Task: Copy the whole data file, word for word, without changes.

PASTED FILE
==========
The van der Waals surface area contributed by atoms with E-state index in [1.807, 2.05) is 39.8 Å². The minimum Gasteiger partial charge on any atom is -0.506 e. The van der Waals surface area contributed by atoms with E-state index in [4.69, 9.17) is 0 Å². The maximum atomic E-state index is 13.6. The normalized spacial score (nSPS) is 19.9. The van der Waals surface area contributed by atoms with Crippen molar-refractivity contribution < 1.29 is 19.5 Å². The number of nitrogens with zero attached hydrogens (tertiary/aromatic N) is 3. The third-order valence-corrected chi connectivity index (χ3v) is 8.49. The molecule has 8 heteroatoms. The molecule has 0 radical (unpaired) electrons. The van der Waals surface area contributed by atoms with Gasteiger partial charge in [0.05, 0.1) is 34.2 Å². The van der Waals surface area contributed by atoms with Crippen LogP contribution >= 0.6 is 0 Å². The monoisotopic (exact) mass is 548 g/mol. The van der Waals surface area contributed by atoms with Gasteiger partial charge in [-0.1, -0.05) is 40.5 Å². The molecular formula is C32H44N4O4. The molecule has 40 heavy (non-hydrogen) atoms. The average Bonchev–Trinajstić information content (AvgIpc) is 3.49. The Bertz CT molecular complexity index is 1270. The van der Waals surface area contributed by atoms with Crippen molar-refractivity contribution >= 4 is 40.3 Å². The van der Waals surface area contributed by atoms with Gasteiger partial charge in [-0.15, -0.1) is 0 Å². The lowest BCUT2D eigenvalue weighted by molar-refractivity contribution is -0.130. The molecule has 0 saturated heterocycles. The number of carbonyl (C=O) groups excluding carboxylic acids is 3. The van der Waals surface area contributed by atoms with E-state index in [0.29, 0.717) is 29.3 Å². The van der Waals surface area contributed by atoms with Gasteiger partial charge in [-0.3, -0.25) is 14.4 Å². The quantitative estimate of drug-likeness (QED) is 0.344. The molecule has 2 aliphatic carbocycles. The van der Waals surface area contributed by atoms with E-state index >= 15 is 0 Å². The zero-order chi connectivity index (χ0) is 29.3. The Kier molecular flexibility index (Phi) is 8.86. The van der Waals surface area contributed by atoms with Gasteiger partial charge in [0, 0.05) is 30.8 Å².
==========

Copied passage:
The van der Waals surface area contributed by atoms with E-state index in [1.807, 2.05) is 39.8 Å². The minimum Gasteiger partial charge on any atom is -0.506 e. The van der Waals surface area contributed by atoms with E-state index in [4.69, 9.17) is 0 Å². The maximum atomic E-state index is 13.6. The normalized spacial score (nSPS) is 19.9. The van der Waals surface area contributed by atoms with Crippen molar-refractivity contribution < 1.29 is 19.5 Å². The number of nitrogens with zero attached hydrogens (tertiary/aromatic N) is 3. The third-order valence-corrected chi connectivity index (χ3v) is 8.49. The molecule has 8 heteroatoms. The molecule has 0 radical (unpaired) electrons. The van der Waals surface area contributed by atoms with Gasteiger partial charge in [0.05, 0.1) is 34.2 Å². The van der Waals surface area contributed by atoms with Crippen LogP contribution >= 0.6 is 0 Å². The monoisotopic (exact) mass is 548 g/mol. The van der Waals surface area contributed by atoms with Gasteiger partial charge in [-0.1, -0.05) is 40.5 Å². The molecular formula is C32H44N4O4. The molecule has 40 heavy (non-hydrogen) atoms. The average Bonchev–Trinajstić information content (AvgIpc) is 3.49. The Bertz CT molecular complexity index is 1270. The van der Waals surface area contributed by atoms with Crippen molar-refractivity contribution >= 4 is 40.3 Å². The van der Waals surface area contributed by atoms with Gasteiger partial charge in [-0.15, -0.1) is 0 Å². The lowest BCUT2D eigenvalue weighted by molar-refractivity contribution is -0.130. The molecule has 0 saturated heterocycles. The number of carbonyl (C=O) groups excluding carboxylic acids is 3. The van der Waals surface area contributed by atoms with E-state index in [0.29, 0.717) is 29.3 Å². The van der Waals surface area contributed by atoms with Gasteiger partial charge in [-0.3, -0.25) is 14.4 Å². The quantitative estimate of drug-likeness (QED) is 0.344. The molecule has 2 aliphatic carbocycles. The van der Waals surface area contributed by atoms with E-state index >= 15 is 0 Å². The zero-order chi connectivity index (χ0) is 29.3. The Kier molecular flexibility index (Phi) is 8.86. The van der Waals surface area contributed by atoms with Gasteiger partial charge in [0, 0.05) is 30.8 Å².